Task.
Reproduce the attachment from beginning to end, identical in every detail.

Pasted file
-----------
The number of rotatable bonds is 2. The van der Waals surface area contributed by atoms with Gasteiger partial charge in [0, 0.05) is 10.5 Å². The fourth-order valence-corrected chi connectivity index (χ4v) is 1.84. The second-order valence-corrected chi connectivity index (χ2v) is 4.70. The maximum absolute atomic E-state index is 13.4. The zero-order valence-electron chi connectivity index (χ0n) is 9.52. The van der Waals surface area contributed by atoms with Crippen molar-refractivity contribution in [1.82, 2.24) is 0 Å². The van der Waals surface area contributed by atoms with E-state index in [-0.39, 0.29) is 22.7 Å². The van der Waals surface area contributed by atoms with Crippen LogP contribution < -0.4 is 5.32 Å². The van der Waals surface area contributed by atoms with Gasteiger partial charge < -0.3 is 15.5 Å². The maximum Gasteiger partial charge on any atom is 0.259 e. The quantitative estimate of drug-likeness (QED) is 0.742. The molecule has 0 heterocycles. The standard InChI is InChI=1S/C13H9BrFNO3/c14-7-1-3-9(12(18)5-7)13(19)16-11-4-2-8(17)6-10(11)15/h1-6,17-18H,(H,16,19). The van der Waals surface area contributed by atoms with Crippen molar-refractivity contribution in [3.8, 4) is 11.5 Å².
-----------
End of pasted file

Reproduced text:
The number of rotatable bonds is 2. The van der Waals surface area contributed by atoms with Gasteiger partial charge in [0, 0.05) is 10.5 Å². The fourth-order valence-corrected chi connectivity index (χ4v) is 1.84. The second-order valence-corrected chi connectivity index (χ2v) is 4.70. The maximum absolute atomic E-state index is 13.4. The zero-order valence-electron chi connectivity index (χ0n) is 9.52. The van der Waals surface area contributed by atoms with Crippen molar-refractivity contribution in [1.82, 2.24) is 0 Å². The van der Waals surface area contributed by atoms with E-state index in [-0.39, 0.29) is 22.7 Å². The van der Waals surface area contributed by atoms with Crippen LogP contribution < -0.4 is 5.32 Å². The van der Waals surface area contributed by atoms with Gasteiger partial charge < -0.3 is 15.5 Å². The maximum Gasteiger partial charge on any atom is 0.259 e. The quantitative estimate of drug-likeness (QED) is 0.742. The molecule has 0 heterocycles. The standard InChI is InChI=1S/C13H9BrFNO3/c14-7-1-3-9(12(18)5-7)13(19)16-11-4-2-8(17)6-10(11)15/h1-6,17-18H,(H,16,19). The van der Waals surface area contributed by atoms with Crippen molar-refractivity contribution in [3.8, 4) is 11.5 Å².